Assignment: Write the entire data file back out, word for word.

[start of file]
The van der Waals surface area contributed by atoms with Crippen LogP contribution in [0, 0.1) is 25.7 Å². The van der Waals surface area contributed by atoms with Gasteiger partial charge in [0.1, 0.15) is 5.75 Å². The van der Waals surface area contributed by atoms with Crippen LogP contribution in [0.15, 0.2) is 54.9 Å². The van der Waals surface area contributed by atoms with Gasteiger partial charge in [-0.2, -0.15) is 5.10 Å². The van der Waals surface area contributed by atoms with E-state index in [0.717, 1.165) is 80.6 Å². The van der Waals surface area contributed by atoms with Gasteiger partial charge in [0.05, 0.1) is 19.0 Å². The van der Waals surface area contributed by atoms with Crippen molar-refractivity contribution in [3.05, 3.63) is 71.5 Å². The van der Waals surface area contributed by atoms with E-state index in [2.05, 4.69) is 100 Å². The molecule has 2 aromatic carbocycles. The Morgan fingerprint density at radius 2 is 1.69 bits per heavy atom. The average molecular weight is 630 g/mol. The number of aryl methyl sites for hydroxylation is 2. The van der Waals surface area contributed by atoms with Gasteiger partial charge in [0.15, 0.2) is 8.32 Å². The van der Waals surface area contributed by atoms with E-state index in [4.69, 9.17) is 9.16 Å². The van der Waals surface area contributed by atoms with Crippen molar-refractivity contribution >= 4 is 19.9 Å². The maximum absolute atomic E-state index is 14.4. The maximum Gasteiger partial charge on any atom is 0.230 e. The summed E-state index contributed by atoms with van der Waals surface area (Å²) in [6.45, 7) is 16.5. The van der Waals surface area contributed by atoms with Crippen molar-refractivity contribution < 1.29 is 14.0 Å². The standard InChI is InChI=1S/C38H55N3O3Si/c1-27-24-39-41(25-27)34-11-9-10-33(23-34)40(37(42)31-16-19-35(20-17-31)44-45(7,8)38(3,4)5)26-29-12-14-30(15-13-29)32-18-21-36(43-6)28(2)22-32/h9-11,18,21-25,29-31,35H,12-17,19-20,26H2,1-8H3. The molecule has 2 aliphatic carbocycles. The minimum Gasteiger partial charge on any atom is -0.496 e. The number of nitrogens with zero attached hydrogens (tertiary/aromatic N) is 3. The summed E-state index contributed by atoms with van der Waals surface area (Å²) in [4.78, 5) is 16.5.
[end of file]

The van der Waals surface area contributed by atoms with Crippen LogP contribution in [0, 0.1) is 25.7 Å². The van der Waals surface area contributed by atoms with Gasteiger partial charge in [0.1, 0.15) is 5.75 Å². The van der Waals surface area contributed by atoms with Crippen LogP contribution in [0.15, 0.2) is 54.9 Å². The van der Waals surface area contributed by atoms with Gasteiger partial charge in [-0.2, -0.15) is 5.10 Å². The van der Waals surface area contributed by atoms with E-state index in [0.717, 1.165) is 80.6 Å². The van der Waals surface area contributed by atoms with Gasteiger partial charge in [0.05, 0.1) is 19.0 Å². The van der Waals surface area contributed by atoms with Crippen molar-refractivity contribution in [3.05, 3.63) is 71.5 Å². The van der Waals surface area contributed by atoms with E-state index in [2.05, 4.69) is 100 Å². The molecule has 2 aromatic carbocycles. The Morgan fingerprint density at radius 2 is 1.69 bits per heavy atom. The average molecular weight is 630 g/mol. The number of aryl methyl sites for hydroxylation is 2. The van der Waals surface area contributed by atoms with Gasteiger partial charge in [0.15, 0.2) is 8.32 Å². The van der Waals surface area contributed by atoms with E-state index in [4.69, 9.17) is 9.16 Å². The van der Waals surface area contributed by atoms with Crippen molar-refractivity contribution >= 4 is 19.9 Å². The maximum absolute atomic E-state index is 14.4. The maximum Gasteiger partial charge on any atom is 0.230 e. The summed E-state index contributed by atoms with van der Waals surface area (Å²) in [6.45, 7) is 16.5. The van der Waals surface area contributed by atoms with Crippen molar-refractivity contribution < 1.29 is 14.0 Å². The standard InChI is InChI=1S/C38H55N3O3Si/c1-27-24-39-41(25-27)34-11-9-10-33(23-34)40(37(42)31-16-19-35(20-17-31)44-45(7,8)38(3,4)5)26-29-12-14-30(15-13-29)32-18-21-36(43-6)28(2)22-32/h9-11,18,21-25,29-31,35H,12-17,19-20,26H2,1-8H3. The molecule has 2 aliphatic carbocycles. The minimum Gasteiger partial charge on any atom is -0.496 e. The number of nitrogens with zero attached hydrogens (tertiary/aromatic N) is 3. The summed E-state index contributed by atoms with van der Waals surface area (Å²) in [4.78, 5) is 16.5.